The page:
my monthly Max Mosley rant... ;-)
> Max Mosley interview:
> "We are always told 'reduce the aerodynamics'. Trouble is we've
> learned from experience that it never succeeds. For thirty years we've
> been constantly trying to reduce the aerodynamic potential of the cars
> to keep the speeds in check and this has failed.
> So if you have a responsible governing body you must have a final
> point of defense and that for us is the grooved tires. Now if we had
> some magic way of reducing the downforce or, even better, reducing the
> downforce and increasing the ability of the cars to run close to each
> other in the corners we would take it but we know there isn't
A blatant lie.
FOC has agreed on higher front wings and 4 segment rear wings,
and about every engineer agrees this will decrease downforce to
an extend that will at least compensate the expected progress from
the 2001 tire war.
Other measures reducing downforce would include
-worse aspect ratio of the wings
-completely flat underbody, ie. no diffuser & Venturi tunnels
-higher ride height
-ban of turning vanes, eg. by defining a rectangular
"aero-device free" box around tires
> In the end, if they are on bicycle tires - and obviously you don't
> want to go to that extreme - they could have 10,000 horsepower and all
> the downforce they want and they will not go quick enough in the
> corners to hurt themselves. So it is finding a balance that is our
> But the grooved tires were probably the most important contribution to
> keeping speed and therefore safety under control."
True for the cornering speeds, however he conveniently
fails to mention that his '98 rule change increased the *top*
speeds. The reason is quite simple; smaller cars mean smaller
frontal area, mean faster top speeds.
This is the main problem with Mosley's blind regulations rampage;
the most dangerous accidents don't happen when drivers lose it
in fast corners -- anyone witnessed both BAR drivers crashing in
Eau Rouge and walking away, joking about it.
(coincidentally, Eau Rouge became more dangerous with grooves)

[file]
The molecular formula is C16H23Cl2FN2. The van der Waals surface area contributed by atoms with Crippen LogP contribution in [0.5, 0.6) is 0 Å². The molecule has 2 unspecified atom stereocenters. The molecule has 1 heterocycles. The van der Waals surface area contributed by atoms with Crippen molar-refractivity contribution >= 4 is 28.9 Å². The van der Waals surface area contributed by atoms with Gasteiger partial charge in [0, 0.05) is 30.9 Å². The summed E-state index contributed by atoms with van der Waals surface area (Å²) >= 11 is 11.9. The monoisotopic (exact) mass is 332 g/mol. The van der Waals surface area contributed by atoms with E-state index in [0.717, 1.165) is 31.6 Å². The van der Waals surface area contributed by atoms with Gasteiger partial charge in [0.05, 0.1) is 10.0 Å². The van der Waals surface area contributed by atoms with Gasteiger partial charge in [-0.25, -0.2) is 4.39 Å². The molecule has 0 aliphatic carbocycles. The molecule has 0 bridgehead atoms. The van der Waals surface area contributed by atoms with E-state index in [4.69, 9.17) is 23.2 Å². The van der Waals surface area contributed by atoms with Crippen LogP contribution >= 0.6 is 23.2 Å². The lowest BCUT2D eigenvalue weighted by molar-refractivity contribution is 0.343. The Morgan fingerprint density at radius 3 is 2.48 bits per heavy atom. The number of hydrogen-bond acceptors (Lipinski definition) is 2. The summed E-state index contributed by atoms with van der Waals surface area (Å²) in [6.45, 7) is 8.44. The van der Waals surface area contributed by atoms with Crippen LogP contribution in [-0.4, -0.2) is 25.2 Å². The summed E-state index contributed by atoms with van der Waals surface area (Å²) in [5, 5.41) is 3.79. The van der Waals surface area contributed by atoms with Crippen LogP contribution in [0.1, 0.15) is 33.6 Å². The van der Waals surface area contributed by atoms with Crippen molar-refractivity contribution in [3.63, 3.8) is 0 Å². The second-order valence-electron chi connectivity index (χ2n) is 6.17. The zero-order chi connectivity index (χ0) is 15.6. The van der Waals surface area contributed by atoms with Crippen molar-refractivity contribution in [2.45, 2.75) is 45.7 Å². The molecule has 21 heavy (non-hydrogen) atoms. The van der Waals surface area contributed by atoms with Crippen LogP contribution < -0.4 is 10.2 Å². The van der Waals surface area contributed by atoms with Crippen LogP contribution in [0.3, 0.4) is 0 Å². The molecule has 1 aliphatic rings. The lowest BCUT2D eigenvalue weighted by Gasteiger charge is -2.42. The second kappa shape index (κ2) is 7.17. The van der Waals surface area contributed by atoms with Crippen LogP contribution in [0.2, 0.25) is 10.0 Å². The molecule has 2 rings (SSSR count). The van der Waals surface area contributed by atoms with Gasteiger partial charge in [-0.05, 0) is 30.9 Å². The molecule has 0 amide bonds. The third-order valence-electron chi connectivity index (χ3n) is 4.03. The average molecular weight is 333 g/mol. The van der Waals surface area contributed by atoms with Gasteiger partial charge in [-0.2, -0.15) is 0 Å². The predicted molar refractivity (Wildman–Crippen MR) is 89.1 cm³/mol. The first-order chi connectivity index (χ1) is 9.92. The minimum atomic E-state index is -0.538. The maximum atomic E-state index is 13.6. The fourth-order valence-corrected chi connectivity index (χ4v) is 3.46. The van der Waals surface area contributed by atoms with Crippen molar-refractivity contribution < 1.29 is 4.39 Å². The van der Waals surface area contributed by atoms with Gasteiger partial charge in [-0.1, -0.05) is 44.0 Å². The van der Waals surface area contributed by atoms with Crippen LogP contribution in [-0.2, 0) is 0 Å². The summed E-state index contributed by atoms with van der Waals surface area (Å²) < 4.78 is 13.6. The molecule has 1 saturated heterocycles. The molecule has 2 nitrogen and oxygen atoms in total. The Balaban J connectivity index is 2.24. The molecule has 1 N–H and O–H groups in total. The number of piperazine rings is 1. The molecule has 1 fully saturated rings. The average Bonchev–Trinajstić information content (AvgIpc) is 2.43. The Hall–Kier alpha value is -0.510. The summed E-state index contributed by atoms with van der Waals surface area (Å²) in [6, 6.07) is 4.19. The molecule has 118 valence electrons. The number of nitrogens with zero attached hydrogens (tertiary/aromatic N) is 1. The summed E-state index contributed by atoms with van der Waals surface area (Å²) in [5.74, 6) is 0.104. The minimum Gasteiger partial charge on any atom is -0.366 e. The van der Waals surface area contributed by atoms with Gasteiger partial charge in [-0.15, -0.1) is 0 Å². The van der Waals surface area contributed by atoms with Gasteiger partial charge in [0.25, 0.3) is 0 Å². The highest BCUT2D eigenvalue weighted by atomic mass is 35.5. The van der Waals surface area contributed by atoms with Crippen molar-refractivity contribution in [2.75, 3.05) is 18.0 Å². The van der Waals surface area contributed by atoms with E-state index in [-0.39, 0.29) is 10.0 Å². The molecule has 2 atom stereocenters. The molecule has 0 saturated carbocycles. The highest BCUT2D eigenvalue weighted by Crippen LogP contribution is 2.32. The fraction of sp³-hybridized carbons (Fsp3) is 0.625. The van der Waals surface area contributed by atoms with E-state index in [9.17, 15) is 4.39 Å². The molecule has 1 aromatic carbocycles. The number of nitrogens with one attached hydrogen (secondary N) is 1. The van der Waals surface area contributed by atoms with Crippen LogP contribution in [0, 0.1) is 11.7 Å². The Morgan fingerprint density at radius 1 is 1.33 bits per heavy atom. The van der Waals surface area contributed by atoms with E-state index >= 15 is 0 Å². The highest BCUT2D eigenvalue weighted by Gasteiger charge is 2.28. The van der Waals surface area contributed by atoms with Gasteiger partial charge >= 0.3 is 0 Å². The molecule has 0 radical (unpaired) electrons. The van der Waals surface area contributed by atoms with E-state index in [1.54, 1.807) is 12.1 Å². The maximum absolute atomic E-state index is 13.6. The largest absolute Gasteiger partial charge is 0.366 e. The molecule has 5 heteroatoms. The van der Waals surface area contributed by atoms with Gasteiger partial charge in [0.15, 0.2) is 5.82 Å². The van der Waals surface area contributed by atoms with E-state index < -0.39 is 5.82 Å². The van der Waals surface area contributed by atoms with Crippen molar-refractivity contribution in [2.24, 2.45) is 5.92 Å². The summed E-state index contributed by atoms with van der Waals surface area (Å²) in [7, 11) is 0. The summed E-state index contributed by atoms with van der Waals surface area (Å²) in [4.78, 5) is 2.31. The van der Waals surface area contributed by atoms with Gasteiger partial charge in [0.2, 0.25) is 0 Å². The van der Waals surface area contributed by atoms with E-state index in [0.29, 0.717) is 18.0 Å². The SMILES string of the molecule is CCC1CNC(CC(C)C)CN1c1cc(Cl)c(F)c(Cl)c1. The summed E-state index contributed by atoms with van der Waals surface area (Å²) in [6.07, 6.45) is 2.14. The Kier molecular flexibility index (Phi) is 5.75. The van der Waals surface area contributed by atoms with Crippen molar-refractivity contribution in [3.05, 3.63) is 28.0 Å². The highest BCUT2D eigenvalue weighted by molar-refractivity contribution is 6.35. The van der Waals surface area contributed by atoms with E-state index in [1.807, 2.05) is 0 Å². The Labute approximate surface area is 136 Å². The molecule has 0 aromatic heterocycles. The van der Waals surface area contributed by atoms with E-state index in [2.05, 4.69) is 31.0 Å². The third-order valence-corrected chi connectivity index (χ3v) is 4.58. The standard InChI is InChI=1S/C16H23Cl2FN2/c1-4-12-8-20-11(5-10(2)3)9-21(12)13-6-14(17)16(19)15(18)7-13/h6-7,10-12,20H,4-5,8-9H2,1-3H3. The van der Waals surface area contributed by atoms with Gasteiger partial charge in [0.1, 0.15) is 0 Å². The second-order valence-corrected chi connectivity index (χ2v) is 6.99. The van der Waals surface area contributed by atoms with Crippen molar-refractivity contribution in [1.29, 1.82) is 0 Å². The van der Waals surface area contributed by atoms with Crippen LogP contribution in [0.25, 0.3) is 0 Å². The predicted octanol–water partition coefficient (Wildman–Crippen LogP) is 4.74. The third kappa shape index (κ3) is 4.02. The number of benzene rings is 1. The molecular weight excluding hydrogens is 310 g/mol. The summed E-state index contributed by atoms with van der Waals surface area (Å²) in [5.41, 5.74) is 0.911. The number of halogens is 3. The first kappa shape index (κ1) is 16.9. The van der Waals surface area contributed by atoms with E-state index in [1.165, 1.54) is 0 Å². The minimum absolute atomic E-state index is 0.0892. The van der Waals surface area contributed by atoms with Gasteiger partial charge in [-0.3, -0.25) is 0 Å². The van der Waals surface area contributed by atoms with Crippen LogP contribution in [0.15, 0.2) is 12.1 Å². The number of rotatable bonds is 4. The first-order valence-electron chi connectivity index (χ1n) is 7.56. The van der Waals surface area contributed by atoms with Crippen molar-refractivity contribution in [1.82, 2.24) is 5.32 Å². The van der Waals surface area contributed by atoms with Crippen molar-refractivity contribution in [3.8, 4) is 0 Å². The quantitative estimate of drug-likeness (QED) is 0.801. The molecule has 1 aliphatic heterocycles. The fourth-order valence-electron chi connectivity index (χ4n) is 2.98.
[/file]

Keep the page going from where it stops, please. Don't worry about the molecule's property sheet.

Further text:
The most dangerous moments are when something goes wrong on
the straights, at top speed. Usually brake, wing or suspension
failures; Ratzenberger, Senna, Wendlinger, Panis, M Schumacher,
Zonta and Sarrazin's crash all fall within this category.
Mosley hasn't done anything about it, despite a simple solution;
larger frontal area (eg. wider track, larger tires).
MM also defends "his equations". The article mentions Mosley's
a physics major able to comprehend the mathematics involved.
This is hilarious, any ninth grade student with a reasonable
education can understand them.
While the logic behind his equations holds true, their assumptions
and application to F1-reality are ridiculous. Considering we're
talking about driver's safety here, they're malicous manipulation.
"energy of impact is proportional to tire grip" matters only when
something goes wrong *in* the corner. Usually it doesn't, it goes
wrong *before* the corner, at the end of the straight.
"braking distance equals half the curve's radius" is even worse.
The assumption is that the entire run off has the same coefficient
of grip as the track. This is ridiculous; gravel and grass provide
only a tiny fraction of grip on asphalt. The 2nd assumption is the
car retains it's aerodynamic performance, which is again utter
bullshit; the underbody downforce is completely lost once off track,
and for the wings to work the car must point exactly forward.
Max Mosley is either an ignorant fool, or a lying bastard.
He managed to do what nobody considered possible -- he's a worse
president than Jean Marie Balestre. Unfortunately, MM is a much
better professional lier^H^H^H^H^H^H^H^Hpolitician.
 This BTW explains why most drivers don't steer when they leave
the track at high speeds.
there's *always* something tempting